After the closure of the studio working on World of Darkness, CCP have switched their focus back to Eve. While their core team continues to develop the space MMO, other branches are busy building Eve Valkyrie, and the newly announced shooter, Project Legion. I caught up with CCP CEO Hilmar Veigar Pétursson for a talk about Fanfest, and CCP's plans for the future of the Eve universe.
PC Gamer: EVE Fanfest has been going for ten years now. What's the benefit of the event for CCP?
Pétursson: This is the tenth Fanfest. I remember the meeting when we had the idea for the first time. We were talking to all these people on the forums, and it can be unproductive to have dialogue on the internet. I was like, I wish we could just get them here. We should have an event where they all come. And then we just did it. We wondered if anyone would come. I think about 300 people came to the first one, which was like way more than we expected. The game had about 50,000 users at the time.
The thread that links them all, from then to now, is the engagement we get with the players. People who enjoy it to the point where they'll fly to Iceland to celebrate the game and each other. The round tables, the casual mingling, and all of that has a lot of benefits for us. We do these big keynotes and talk about future plans, but really it's the mingling between players and developers that's important. There's a lot of energy around Fanfest. The people who love playing the game get to meet the people that love making the game. Making the game is a collaborative effort between us and the players.
PC Gamer: What was the thinking behind expanding the EVE universe into other non-MMO games like Dust and Valkyrie?
Pétursson: For the longest time we were in the process of adding features to EVE in a way that made it horizontally complex. It was a bad complexity. We want the game to be complex and challenging, but it shouldn't be difficult to understand. Your achievements should be overcoming obstacles and collaborating with players, but it shouldn't me managing too much complexity. So we came up with the idea of isolating these experiences to create more focused games, insteading of just adding more and more to EVE Online. That became a much better way to structure the development process. Now we have teams that are very focused on their individual projects, which gives us much more momentum and innovation.
We can increase the appeal of the EVE universe, but we don't have to change Online to do that. We can focus the experience much more on its heart. We've always wanted to expand, but now we think making new products is the best way to do it, rather than spread the butter of EVE Online over too much bread.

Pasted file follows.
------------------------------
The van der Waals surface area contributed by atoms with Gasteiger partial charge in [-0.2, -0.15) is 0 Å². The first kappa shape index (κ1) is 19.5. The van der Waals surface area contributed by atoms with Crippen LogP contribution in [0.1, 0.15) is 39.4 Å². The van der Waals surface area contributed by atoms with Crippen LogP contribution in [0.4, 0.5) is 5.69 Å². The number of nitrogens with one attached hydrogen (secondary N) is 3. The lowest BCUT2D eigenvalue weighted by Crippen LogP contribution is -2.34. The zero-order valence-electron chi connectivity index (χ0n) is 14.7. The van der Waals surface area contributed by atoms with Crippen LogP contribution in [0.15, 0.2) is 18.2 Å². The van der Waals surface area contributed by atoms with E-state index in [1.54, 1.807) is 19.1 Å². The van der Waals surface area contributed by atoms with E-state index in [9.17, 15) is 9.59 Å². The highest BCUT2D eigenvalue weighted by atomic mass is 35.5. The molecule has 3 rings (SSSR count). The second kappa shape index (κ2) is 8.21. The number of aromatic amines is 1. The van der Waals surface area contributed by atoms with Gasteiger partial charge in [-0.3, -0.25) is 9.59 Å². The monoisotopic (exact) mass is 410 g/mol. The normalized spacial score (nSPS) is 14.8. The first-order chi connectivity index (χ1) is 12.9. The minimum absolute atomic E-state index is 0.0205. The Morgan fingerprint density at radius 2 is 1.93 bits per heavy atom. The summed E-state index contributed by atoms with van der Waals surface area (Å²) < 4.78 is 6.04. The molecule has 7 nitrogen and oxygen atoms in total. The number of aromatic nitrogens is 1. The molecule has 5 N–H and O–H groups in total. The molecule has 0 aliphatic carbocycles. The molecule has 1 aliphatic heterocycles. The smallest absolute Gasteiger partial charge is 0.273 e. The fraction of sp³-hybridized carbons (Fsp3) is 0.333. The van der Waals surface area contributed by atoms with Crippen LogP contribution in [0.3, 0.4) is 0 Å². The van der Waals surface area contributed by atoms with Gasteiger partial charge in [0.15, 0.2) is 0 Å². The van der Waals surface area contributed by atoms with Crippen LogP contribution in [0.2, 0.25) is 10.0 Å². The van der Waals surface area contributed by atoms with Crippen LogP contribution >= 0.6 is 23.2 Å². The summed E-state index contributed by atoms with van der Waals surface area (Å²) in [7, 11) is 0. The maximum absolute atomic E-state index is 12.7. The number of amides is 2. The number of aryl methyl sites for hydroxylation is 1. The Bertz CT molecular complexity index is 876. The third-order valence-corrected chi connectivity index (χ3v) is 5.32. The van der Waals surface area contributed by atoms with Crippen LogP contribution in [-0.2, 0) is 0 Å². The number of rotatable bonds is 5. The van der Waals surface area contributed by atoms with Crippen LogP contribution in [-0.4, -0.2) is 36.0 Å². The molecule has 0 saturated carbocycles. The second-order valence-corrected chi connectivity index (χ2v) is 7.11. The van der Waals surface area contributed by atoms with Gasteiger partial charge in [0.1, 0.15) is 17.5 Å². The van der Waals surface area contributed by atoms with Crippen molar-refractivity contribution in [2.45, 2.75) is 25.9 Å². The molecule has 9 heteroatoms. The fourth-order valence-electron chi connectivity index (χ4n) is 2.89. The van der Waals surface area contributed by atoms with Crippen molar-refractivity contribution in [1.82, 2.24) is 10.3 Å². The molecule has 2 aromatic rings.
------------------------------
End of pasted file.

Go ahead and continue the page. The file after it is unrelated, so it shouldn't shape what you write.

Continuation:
PC Gamer: EVE has an incredibly dedicated player base, some of whom have flown miles to Iceland for Fanfest. What, to you, makes the game so special?
Pétursson: The freedom of the sandbox. You can do anything. The game gives you that impression through its vastness and the legacy. There are so many stories where people have done amazing things. The eleven year history of the game has seen users breaking the game, and in some cases that's helped us. That gives us a lot of freedom. Anything goes. If you're determined, you can shape this universe. People love being in a universe where that can happen. It's exciting to know that every ship you see has a player controlling it, and every item for sale was put there by a player. The grandeur of the ships and the epic space opera feel, navigating a ship that's the size of a city, the nervous feeling that you could lose it at any time.
PC Gamer: I know so many people who have downloaded the game after hearing these amazing stories that come out of the game. This must be a blessing for you in terms of spreading the word.
Pétursson: Players generating stories started to happen from day one, but it took a while for the world at large to catch up to the fact that there was an actual intergalactic war happening in our times, but in a computer game. The mainstream media has begun picking up on these stories, which has made us want to get more of them out there into the press. It makes it accessible to a vaster audience than just players. Many people have told me that they love to read about Eve Online, but when it comes to playing it they find it too daunting. These stories are a way to tap into the magic of the game and express it in different ways.
Expanding the Eve universe with things like Valkyrie lets us make it more accessible. Valkyrie is a very intuitive experience. I've seen people of all ages, all walks of life, play it and pick it up immediately, and have a lot of fun engaging with it. Which isn't the immediate reaction when some people play EVE Online for the first time. It's much more abstract. Through that we may learn new ways to make the core experience of EVE more innovative without harming the sense of freedom.
PC Gamer: EVE has entered its second decade. Where do you see it in another ten years?
Pétursson: I can't speculate that far. We just want EVE to continue to grow and prosper in its second decade. Ultimately I hope we have the stewardship to make it outlive us all.